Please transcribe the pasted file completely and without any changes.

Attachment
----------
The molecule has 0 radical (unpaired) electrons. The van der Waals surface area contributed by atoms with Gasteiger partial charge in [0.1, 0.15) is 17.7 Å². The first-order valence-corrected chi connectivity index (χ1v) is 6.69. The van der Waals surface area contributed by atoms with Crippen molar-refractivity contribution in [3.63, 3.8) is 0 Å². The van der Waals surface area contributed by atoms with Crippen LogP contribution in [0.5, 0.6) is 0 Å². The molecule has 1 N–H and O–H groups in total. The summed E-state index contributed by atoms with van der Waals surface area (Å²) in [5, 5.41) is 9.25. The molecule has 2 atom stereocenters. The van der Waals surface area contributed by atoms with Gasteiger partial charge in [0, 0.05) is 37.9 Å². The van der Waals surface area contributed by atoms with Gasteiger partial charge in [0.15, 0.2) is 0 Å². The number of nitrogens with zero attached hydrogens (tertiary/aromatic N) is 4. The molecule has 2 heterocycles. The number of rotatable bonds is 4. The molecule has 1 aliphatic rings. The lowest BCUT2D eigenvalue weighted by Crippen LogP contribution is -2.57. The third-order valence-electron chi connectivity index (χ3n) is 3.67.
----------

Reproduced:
The molecule has 0 radical (unpaired) electrons. The van der Waals surface area contributed by atoms with Gasteiger partial charge in [0.1, 0.15) is 17.7 Å². The first-order valence-corrected chi connectivity index (χ1v) is 6.69. The van der Waals surface area contributed by atoms with Crippen molar-refractivity contribution in [3.63, 3.8) is 0 Å². The van der Waals surface area contributed by atoms with Crippen LogP contribution in [0.5, 0.6) is 0 Å². The molecule has 1 N–H and O–H groups in total. The summed E-state index contributed by atoms with van der Waals surface area (Å²) in [5, 5.41) is 9.25. The molecule has 2 atom stereocenters. The van der Waals surface area contributed by atoms with Gasteiger partial charge in [0, 0.05) is 37.9 Å². The van der Waals surface area contributed by atoms with Gasteiger partial charge in [0.15, 0.2) is 0 Å². The number of nitrogens with zero attached hydrogens (tertiary/aromatic N) is 4. The molecule has 2 heterocycles. The number of rotatable bonds is 4. The molecule has 1 aliphatic rings. The lowest BCUT2D eigenvalue weighted by Crippen LogP contribution is -2.57. The third-order valence-electron chi connectivity index (χ3n) is 3.67.